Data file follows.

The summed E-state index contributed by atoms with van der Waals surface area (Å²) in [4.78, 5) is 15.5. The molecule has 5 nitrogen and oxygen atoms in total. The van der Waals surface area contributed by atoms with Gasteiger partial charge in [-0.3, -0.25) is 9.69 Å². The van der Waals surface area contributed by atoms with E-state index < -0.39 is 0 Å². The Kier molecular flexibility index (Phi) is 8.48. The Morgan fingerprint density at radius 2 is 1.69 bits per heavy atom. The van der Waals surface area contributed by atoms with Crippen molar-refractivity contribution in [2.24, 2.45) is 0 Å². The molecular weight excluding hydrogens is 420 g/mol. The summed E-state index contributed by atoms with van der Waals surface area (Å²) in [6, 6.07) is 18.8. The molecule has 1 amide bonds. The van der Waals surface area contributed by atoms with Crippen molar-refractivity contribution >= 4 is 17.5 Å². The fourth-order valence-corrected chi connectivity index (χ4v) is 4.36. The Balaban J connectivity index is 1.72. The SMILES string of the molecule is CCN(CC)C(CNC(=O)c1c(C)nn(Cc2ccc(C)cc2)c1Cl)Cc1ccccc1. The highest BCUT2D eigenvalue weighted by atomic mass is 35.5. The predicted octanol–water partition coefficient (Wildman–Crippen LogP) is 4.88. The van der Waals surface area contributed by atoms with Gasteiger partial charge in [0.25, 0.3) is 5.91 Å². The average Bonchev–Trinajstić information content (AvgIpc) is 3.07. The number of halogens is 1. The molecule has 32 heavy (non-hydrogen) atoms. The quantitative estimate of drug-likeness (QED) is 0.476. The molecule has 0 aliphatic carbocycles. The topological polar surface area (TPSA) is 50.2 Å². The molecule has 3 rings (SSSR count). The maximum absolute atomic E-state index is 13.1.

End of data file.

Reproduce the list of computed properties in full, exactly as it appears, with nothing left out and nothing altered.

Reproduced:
The summed E-state index contributed by atoms with van der Waals surface area (Å²) in [4.78, 5) is 15.5. The molecule has 5 nitrogen and oxygen atoms in total. The van der Waals surface area contributed by atoms with Gasteiger partial charge in [-0.3, -0.25) is 9.69 Å². The van der Waals surface area contributed by atoms with E-state index < -0.39 is 0 Å². The Kier molecular flexibility index (Phi) is 8.48. The Morgan fingerprint density at radius 2 is 1.69 bits per heavy atom. The van der Waals surface area contributed by atoms with Crippen molar-refractivity contribution in [2.24, 2.45) is 0 Å². The molecular weight excluding hydrogens is 420 g/mol. The summed E-state index contributed by atoms with van der Waals surface area (Å²) in [6, 6.07) is 18.8. The molecule has 1 amide bonds. The van der Waals surface area contributed by atoms with Crippen molar-refractivity contribution >= 4 is 17.5 Å². The fourth-order valence-corrected chi connectivity index (χ4v) is 4.36. The Balaban J connectivity index is 1.72. The SMILES string of the molecule is CCN(CC)C(CNC(=O)c1c(C)nn(Cc2ccc(C)cc2)c1Cl)Cc1ccccc1. The highest BCUT2D eigenvalue weighted by atomic mass is 35.5. The predicted octanol–water partition coefficient (Wildman–Crippen LogP) is 4.88. The van der Waals surface area contributed by atoms with Gasteiger partial charge in [0.25, 0.3) is 5.91 Å². The average Bonchev–Trinajstić information content (AvgIpc) is 3.07. The number of halogens is 1. The molecule has 32 heavy (non-hydrogen) atoms. The quantitative estimate of drug-likeness (QED) is 0.476. The molecule has 0 aliphatic carbocycles. The topological polar surface area (TPSA) is 50.2 Å². The molecule has 3 rings (SSSR count). The maximum absolute atomic E-state index is 13.1.